Presentation is loading. Please wait.

Presentation is loading. Please wait.

Song Peiyuan, Tan Xinyue, Wang Linming, Xie Wentian,Ye Teng.

Similar presentations

Presentation on theme: "Song Peiyuan, Tan Xinyue, Wang Linming, Xie Wentian,Ye Teng."— Presentation transcript:

1 Song Peiyuan, Tan Xinyue, Wang Linming, Xie Wentian,Ye Teng


3 Chinas economy GDP: 9% grown annum Second largest economy in the world in terms of GDP. Share of world trade: 6% in 2004, making the second Largest economy. The world largest exporter next decade

4 LA and China Trade was limited but changed dramatically later. Chinas imports from LA increased seven-fold and exports more than tripled between 1999 and After the Chinese President Hu Jintao visited the LA in 2004 and a number of LA leaders have been to Beijing, Chinese firms began to invest in LA.

5 Indirect impacts: The threat of increased competition from China in 3 rd markets. 3 rd market: The same exporter market of both China and LA countries. (ex. USA) Foreign direct investment( FDI) is being diverted from LA to China.

6 The rising price for primary commodities, and it has trend to push down. Thus Chinas growth can have implications for LA even in the absence of bilateral links or competition on the 3 rd markets. Chinas rapid growth has also had a multiplier effect on world demand.

7 Brazil: the largest LA exporter to China, 14 th amongst Chinas supplier, 1.5% of total imports. Mexico: the largest LA importer from China, ranked 22 nd with <1% of Chinas total exports. The whole LA accounts for only 3% of Chinas exports and 3.8% of its imports.

8 The next section focuses on the bilateral trade and investment links. The penultimate section emphasis on the possible implications for poverty reduction in the region. The last section identifies major policy issues which need to be faced by policymakers both in LA and in China itself.

9 Threat to Latin America and Caribbean exports Threat of Foreign Direct Investment diversion to China Chinas impact on term of trade and the LA economy

10 Export Import Foreign Direct Investment (FDI)



13 ¾ of total exports are primary products and resources based manufactures Soya, iron ore, copper, pulp, fish meal and leather

14 Competitive Advantages Commodity Structure of Export Obstacles of LA Exporters: tariffs, quotes


16 Whether they displace local producers Whether they simply replace imports from other countries Supply of cheap Chinese manufactures

17 Half of Chinese overseas investment in 2004 went to LA, but only about 0.5% of global FDI outflows resource seeking kind of investment: oil and minerals The FDI from China is very limited LA FDI in China is even less significant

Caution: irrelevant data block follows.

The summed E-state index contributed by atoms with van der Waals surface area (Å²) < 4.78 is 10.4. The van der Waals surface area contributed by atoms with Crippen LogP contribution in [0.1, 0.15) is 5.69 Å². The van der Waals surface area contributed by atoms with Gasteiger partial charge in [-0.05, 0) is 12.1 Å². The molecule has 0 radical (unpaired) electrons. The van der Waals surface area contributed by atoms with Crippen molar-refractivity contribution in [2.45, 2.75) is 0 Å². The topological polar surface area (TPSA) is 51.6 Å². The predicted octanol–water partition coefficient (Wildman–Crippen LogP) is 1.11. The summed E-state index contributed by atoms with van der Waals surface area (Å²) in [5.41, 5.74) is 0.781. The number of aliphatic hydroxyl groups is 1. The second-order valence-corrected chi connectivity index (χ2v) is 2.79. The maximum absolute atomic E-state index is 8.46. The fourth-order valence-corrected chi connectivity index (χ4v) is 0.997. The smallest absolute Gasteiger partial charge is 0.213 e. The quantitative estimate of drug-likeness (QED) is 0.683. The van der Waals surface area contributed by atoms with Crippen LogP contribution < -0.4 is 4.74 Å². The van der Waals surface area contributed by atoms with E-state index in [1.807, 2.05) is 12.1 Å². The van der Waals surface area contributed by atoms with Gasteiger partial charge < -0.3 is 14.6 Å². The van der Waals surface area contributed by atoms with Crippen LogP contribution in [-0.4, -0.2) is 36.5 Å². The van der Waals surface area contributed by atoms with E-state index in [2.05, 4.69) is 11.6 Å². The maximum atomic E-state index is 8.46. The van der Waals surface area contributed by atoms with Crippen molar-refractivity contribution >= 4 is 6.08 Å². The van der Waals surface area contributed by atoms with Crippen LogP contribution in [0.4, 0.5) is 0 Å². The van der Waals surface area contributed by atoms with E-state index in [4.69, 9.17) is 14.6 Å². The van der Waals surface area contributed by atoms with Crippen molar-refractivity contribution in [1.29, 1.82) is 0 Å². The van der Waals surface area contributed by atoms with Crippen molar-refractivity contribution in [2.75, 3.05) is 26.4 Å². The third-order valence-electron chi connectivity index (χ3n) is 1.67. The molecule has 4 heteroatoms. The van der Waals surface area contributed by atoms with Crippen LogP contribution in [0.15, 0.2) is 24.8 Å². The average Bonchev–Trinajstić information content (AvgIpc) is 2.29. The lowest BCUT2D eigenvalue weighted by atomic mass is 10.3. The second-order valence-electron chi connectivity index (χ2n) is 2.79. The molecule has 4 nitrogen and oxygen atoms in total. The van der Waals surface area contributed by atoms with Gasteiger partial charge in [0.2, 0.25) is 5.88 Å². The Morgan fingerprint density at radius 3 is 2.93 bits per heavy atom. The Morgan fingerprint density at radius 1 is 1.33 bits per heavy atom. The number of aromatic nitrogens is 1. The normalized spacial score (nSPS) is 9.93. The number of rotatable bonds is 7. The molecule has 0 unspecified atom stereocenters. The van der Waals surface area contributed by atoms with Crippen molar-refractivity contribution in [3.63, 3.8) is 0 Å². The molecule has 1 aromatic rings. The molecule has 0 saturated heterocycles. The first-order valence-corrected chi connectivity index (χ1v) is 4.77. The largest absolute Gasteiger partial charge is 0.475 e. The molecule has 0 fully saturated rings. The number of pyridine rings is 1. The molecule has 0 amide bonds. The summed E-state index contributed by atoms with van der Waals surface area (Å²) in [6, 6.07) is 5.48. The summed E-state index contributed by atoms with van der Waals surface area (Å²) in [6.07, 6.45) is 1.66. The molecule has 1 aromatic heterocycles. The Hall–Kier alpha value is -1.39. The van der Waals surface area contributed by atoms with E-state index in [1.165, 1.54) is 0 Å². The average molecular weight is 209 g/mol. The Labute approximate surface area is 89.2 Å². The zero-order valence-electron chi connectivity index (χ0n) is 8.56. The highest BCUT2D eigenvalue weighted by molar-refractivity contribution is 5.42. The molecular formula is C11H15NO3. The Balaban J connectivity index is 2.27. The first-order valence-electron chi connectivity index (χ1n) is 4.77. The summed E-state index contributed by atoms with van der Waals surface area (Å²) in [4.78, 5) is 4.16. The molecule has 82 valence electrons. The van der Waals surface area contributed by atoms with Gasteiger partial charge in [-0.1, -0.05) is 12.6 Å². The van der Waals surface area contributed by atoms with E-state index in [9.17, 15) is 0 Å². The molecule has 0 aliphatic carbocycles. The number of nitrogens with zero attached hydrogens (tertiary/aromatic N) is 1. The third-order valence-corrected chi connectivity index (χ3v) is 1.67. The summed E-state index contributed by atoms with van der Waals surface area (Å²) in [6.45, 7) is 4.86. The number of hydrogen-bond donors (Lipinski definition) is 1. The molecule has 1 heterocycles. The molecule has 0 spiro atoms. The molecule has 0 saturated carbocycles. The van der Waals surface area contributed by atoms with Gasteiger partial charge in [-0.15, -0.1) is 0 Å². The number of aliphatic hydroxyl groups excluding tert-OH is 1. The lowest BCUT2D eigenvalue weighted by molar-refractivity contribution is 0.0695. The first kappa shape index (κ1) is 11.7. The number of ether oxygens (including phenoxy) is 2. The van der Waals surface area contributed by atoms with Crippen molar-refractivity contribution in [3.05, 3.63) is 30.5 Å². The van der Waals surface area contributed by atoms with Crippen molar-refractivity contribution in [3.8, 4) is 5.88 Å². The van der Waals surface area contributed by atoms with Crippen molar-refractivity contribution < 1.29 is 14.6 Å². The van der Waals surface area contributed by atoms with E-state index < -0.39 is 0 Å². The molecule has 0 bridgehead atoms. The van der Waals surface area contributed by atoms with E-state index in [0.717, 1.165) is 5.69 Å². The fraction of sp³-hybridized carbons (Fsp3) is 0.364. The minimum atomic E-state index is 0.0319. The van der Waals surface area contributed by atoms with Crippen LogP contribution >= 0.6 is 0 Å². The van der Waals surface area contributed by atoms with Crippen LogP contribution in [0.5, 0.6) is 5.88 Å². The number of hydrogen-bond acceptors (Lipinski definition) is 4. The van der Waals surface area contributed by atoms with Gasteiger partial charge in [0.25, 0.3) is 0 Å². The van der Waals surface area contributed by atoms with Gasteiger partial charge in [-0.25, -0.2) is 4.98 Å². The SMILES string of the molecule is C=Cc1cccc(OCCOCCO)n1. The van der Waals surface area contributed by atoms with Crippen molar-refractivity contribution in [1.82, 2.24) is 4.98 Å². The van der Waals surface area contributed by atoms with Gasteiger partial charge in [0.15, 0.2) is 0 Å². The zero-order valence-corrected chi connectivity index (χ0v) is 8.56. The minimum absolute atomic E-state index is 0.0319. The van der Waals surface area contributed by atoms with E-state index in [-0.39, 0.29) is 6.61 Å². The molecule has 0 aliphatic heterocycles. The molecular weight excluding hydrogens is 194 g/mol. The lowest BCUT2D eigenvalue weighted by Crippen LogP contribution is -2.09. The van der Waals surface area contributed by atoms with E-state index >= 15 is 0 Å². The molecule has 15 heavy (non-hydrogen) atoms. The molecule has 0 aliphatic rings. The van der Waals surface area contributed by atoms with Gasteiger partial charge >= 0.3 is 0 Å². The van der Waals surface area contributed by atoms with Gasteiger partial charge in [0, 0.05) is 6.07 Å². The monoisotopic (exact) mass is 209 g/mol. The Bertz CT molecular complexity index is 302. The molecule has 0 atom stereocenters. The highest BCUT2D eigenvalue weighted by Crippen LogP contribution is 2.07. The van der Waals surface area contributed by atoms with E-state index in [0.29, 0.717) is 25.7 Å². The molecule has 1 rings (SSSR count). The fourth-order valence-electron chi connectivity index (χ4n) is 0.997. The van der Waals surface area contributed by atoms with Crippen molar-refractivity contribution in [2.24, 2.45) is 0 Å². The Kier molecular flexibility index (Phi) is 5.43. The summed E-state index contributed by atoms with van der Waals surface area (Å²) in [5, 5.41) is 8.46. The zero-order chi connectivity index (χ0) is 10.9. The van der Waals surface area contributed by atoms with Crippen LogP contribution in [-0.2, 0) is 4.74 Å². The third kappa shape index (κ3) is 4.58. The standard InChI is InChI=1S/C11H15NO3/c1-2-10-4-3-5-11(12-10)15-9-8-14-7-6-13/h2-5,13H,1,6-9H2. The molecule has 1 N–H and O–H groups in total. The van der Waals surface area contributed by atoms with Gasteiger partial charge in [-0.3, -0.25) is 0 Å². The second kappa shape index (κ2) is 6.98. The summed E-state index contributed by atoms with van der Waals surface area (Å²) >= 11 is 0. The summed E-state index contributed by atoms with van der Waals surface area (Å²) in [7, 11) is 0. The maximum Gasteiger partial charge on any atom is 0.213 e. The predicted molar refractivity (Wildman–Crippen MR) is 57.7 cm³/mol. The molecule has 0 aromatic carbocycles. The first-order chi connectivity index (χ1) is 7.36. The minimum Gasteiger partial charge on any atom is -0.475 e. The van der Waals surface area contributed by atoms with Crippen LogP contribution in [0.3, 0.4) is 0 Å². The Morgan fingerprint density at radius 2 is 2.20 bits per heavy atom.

18 Threat to Latin America and Caribbean exports Threat of Foreign Direct Investment diversion to China Chinas impact on term of trade and the LA economy

19 Necessary to distinguish between impact in the past and that is likely to have in the future Looking at past changes in world market shares of China and LA economy Investigate the extent to which declining shares for the region are related to an increase in chinas market share. Compare the current product structure of Chinas exports with those of LA economies Countries with the most similar structure are likely to face the a greater threat in the future

20 LA region is less threatened by Chinese export to third market compare to those Asian economies and transition economies of east European It was estimated that losses to China represented only 0.7 per cent of LA countries exports in 2002 Not a good guide with Chinas accession to the WTO in 2001 and ending of the Agreement on Textiles and Clothing at 2005

21 China is having comparative advantage in labor- intensive manufactures Central American countries like Mexico were most effected in the past years. China have overtaken Mexico as the second largest source of US imports Central American countries are likely to be negatively affected in the future because they have specialized in exports of similar products

22 Table #: Brazils world market losses to China by technology intensity (1990 – 2004) Source: Institute of development studies, Working Paper 281

23 Share of high technology products in Chinese exports has increase significantly since 1990 ( CEPAL 2005, Grafico V.2) Although Mexico still seems to have a higher technological level in terms of exports, China is rapidly catching up Study shows that Mexico has lost production lines and FDI as a result of competition with Asia and particularly with China